|"You know, it seems that they are not so much
into Buddhism but much more the expansion of their
organisation!" I had just received and read Subhuti's
article "Conference on the Ordination Process"
and tried to explain to a friend what it seemed to
contain. He did not really understand: "So what? I
mean, that's also what Microsoft and any other company is
all about, isn't it?" I started another attempt:
"Probably yes. But as far as I know Microsoft does
not tell its employees to become gay in order to no
longer waste time on women!"
A sheer untenable comment. And one I would have liked to do without. The first - and to me most logical - idea was to reprint here Subhuti's article in full length so that the reader could decide for himself. So I went and asked the FWBO for the permission to do so. This permission was not granted. Again, it is noteworthy that it is the FWBO who likes to cry for context in this matter as soon as the article is quoted and at the same time it is they who deny access to exactly that context. It's strange - and one begins to wonder about the "why?"
However, let's have a short look at the main parts of that article. Within the "Files" it is claimed that...
"Having alienated followers from their families, women and heterosexual relationships, Order members are encouraged to engage in homosexual relationships since, within the FWBO, such relationships are considered to be part of the path to enlightenment."
This is already a strong accusation. Yet, to me it seems that the article still holds even more. It seems that the proposal to members of the WBO to have homosexual relationships with mitras is only one more rather odd piece in the context of the expansion of the FWBO.
First, let's have a look at the idea that in his article Subhuti suggests homosexual relationships between order members and mitras. As the "Response" says:
"The Files makes much of Subhuti's statement in Shabda that:
'Sexual interest on the part of a male Order member for a male mitra [novice] can create a connection which may allow kalyana mitrata [spiritual friendship] to develop.'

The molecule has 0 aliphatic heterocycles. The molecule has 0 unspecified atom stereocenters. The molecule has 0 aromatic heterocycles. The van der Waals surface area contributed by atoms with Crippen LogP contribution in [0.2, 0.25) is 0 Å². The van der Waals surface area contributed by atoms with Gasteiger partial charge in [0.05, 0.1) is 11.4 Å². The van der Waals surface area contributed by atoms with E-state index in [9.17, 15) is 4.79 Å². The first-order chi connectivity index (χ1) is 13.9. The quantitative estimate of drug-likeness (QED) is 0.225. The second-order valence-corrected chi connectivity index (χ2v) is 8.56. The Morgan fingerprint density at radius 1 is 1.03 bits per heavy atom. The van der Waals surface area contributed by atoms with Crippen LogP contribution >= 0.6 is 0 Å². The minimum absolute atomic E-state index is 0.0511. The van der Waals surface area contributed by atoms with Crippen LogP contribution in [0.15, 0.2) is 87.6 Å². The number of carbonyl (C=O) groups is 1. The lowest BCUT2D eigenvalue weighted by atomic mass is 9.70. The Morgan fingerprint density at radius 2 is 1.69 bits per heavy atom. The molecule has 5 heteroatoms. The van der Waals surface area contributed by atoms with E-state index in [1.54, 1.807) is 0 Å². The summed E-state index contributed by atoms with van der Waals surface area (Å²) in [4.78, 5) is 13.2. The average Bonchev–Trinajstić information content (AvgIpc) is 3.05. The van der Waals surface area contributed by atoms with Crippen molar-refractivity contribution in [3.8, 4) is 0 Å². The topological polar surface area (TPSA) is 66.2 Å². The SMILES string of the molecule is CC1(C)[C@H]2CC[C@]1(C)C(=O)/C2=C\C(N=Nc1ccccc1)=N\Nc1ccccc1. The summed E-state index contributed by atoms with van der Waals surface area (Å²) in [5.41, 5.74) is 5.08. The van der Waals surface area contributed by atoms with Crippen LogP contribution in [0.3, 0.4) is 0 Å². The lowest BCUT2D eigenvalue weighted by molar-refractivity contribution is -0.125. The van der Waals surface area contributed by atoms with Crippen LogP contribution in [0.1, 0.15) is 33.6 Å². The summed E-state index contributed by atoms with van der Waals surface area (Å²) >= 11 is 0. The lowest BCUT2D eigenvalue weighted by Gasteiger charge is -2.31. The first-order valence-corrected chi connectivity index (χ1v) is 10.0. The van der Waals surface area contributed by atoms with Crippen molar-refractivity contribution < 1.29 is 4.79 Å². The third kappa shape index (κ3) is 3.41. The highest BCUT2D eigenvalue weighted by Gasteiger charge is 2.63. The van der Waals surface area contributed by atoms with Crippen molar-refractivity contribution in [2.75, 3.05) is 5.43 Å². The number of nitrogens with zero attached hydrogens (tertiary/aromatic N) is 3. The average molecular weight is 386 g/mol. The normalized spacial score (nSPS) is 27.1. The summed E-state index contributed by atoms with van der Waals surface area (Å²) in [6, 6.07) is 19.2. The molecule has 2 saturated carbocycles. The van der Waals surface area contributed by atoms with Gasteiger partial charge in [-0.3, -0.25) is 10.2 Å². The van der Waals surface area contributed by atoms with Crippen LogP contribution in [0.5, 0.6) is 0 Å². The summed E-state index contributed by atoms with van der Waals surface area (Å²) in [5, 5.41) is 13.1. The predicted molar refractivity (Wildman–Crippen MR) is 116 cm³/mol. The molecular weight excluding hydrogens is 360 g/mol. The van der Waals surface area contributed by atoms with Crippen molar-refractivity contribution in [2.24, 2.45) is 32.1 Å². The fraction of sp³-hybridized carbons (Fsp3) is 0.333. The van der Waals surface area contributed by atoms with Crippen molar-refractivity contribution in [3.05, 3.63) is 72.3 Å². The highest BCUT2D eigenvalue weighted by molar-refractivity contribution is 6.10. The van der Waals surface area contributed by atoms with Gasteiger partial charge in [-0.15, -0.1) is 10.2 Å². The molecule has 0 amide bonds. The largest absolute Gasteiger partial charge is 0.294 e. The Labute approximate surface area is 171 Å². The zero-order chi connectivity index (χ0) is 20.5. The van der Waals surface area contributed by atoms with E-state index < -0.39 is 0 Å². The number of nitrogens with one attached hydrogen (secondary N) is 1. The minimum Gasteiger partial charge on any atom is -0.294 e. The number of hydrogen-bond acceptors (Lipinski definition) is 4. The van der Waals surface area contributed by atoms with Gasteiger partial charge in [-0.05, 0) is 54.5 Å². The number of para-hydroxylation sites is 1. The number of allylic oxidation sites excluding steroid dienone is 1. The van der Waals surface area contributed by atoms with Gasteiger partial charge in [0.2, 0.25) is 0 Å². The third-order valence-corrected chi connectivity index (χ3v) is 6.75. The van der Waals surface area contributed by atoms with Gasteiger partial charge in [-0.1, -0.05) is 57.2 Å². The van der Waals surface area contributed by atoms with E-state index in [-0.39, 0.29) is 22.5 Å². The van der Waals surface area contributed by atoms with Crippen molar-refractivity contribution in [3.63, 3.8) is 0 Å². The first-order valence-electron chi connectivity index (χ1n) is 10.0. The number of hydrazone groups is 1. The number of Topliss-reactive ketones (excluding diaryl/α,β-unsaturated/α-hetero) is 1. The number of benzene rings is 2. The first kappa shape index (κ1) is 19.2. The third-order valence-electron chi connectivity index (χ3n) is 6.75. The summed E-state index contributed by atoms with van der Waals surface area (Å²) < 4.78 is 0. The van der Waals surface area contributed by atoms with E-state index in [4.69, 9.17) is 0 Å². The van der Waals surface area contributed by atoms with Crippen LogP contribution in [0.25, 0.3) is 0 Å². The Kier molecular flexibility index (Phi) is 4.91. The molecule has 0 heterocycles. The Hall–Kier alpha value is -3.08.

As the Files acknowledges, this quote (p.23) comes from an internal discussion paper presented in 1986 which did not, in fact, advocate the combination of sex and kalyana mitrata, but expressed the idea in the interests of considering it. However the Files fails to mention that the conclusion of this discussion was that this practice is not a good idea and is best avoided. While in some cases it seemed that sex could help friendship, in other cases it clearly led to confusion - and even harm"
Ok, last in, first out. As far as I can see, the last sentence in Subhuti's paper concerning the issue of sex between an order member and a mitra as a means to strengthen their relationship is this:
"No doubt the issue of sex could also be discussed."
But that's it - and I fail to see how this could be called "the conclusion of this discussion" or even that this implies that "this practice is not a good idea and is best avoided."
On the contrary. In his paper, Subhuti hits the nail squarely on the head with this statement:
"The Order consists essentially in the quality of communication known as kalyana mitrata."
Then he goes on to make clear that:
"Perhaps the strongest factor which might bind an Order member to a mitra is sex. It does seem that many of the most successful Kalyana Mitras have an erotic interest in their mitras. It might be fruitful to look further at this point."